This has to hurt. This has to hurt real bad. The Igbo case for the presidency is unassailable, if considered from the angles of normative justice and political equity. The Igbos have consistently made this case, led by Ohaneze, the Igbo socio-cultural and advocacy group, and such other groups. Some Igbo frontline politicians have made this case as well. Even outside of the Igbo polisphere, a few non-Igbo protagonists such as Pa Ayo Adebanjo, leader of Afenifere, the Yoruba socio-cultural organization, have pointed to the historic injustice of continuing to exclude the Igbos from the apex of power in Nigeria.
The poignant reality of Igbo political exclusion is depicted in the featured chart above. The chart identifies all the heads of the Nigerian federal government since independence in 1960, and aggregates incumbent tenures by region and regime type.
The grim arithmetic of Nigeria’s political history, as depicted in the chart, is that the Igbos of the South East, who are considered one of the three major ethnic groups in Nigeria, have had the least share of tenure at the top of the Nigerian government, far lower than all other regions bar none. Its only claim at the top was the tumultuous six-month stint of Maj. General Johnson Aguiyi-Ironsi, subsisting between 16 January and 29 July 1966, which ended anyway in his ignominious assassination. 1966! This means that an Igbo has not occupied the commanding height of the Nigerian federal government for more than half a century. Even in the 23-year period since the inception of the present Fourth Republic, we have seen presidents and vice-presidents picked from the North, from the South West and from the South South: all areas, that is, except the South East.
This grim history engenders an abiding sense of political marginalization among the Igbos who seem to want nothing but to be re-integrated into the broad Nigerian commonwealth.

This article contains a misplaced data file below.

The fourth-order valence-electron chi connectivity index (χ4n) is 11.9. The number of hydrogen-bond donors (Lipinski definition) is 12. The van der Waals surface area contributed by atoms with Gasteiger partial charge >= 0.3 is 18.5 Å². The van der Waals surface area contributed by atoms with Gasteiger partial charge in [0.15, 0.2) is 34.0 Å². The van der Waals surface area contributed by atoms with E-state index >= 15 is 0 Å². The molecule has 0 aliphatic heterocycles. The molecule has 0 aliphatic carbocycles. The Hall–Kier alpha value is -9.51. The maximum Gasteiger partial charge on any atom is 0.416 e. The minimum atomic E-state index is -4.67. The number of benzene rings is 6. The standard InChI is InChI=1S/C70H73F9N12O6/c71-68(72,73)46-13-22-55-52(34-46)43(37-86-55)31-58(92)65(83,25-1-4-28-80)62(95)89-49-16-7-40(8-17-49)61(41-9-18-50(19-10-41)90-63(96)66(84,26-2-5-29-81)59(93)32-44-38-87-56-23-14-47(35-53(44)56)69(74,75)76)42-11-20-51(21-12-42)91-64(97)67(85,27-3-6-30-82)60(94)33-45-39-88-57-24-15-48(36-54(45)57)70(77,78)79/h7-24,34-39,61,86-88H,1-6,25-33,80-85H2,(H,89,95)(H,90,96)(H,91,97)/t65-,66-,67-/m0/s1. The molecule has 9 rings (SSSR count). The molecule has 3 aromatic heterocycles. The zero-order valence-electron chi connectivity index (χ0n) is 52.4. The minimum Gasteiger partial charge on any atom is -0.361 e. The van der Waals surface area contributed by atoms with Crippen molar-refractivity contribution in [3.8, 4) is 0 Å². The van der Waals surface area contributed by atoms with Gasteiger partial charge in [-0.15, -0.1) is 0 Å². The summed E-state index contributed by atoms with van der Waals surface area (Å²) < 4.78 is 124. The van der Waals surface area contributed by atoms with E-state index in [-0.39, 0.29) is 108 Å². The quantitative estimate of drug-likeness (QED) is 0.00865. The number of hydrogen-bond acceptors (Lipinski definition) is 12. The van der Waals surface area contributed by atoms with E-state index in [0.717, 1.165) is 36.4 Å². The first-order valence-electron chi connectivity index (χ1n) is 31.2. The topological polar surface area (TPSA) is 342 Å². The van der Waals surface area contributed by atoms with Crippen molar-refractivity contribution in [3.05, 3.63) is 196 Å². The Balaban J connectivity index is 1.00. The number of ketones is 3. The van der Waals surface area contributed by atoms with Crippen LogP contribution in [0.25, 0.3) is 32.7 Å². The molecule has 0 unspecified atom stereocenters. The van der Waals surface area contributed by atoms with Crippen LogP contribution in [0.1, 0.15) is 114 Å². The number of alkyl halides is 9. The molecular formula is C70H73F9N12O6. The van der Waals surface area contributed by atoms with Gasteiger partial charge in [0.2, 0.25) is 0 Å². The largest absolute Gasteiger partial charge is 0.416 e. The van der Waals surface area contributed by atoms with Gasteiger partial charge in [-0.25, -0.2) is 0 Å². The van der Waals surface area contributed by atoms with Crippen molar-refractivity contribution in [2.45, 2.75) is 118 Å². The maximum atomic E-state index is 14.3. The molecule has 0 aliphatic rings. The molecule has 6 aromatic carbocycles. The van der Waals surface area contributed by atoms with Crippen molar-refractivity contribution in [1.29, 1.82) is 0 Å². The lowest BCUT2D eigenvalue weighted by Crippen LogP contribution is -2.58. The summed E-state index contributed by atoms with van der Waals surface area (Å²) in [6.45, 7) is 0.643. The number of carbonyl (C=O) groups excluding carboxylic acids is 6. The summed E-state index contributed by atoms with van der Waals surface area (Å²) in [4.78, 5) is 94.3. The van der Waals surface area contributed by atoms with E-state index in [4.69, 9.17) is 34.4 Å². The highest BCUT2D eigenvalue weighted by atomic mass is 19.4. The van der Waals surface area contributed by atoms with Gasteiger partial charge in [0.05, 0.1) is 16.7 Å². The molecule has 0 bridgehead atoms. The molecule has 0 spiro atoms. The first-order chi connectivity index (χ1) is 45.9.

Plot Against the ‘Dot’
Igbo feeling of political marginalization has become even more acute with the particularistic proclivities of the present administration headed by President Muhammadu Buhari.
Igbo relationship with Buhari is the stuff of tragic pathology. I won’t get into any recondite engagement of the subject here. It suffices simply to say that it seems there’s little love lost between the two sides, the Igbos and Mr. Buhari. The Igbos’ political fortunes have indubitably stagnated in the age of Buhari, perhaps more so than in any other era since the end of the civil war. If we are to speculate, it seems that a reputedly vindictive Buhari is determined to repay the history of Igbo rebuff of his presidential ambition. All through Buhari’s long electoral quest for the presidency of Nigeria, spanning the period 2003 to 2019, he garnered some of his lowest votes from the Igbo people of the South East. In 2003 when Buhari ran on the platform of the All Nigeria Peoples Party (ANPP), he got a pitiful 5.6% of the South East vote, even though he had an Igbo man, Dr. Chuba Okadigbo, as his running mate. The Igbos instead gave nearly 70% of their vote to then incumbent president, Gen. Olusegun Obasanjo, a Yoruba man. The pattern repeated in 2007 when Buhari ran again on the platform of ANPP against a fellow northerner (and fellow Katsina State indigene), Umaru Musa Yar’Adua, and once again with an Igbo man, Edwin Ume-Ezeoke as his running mate.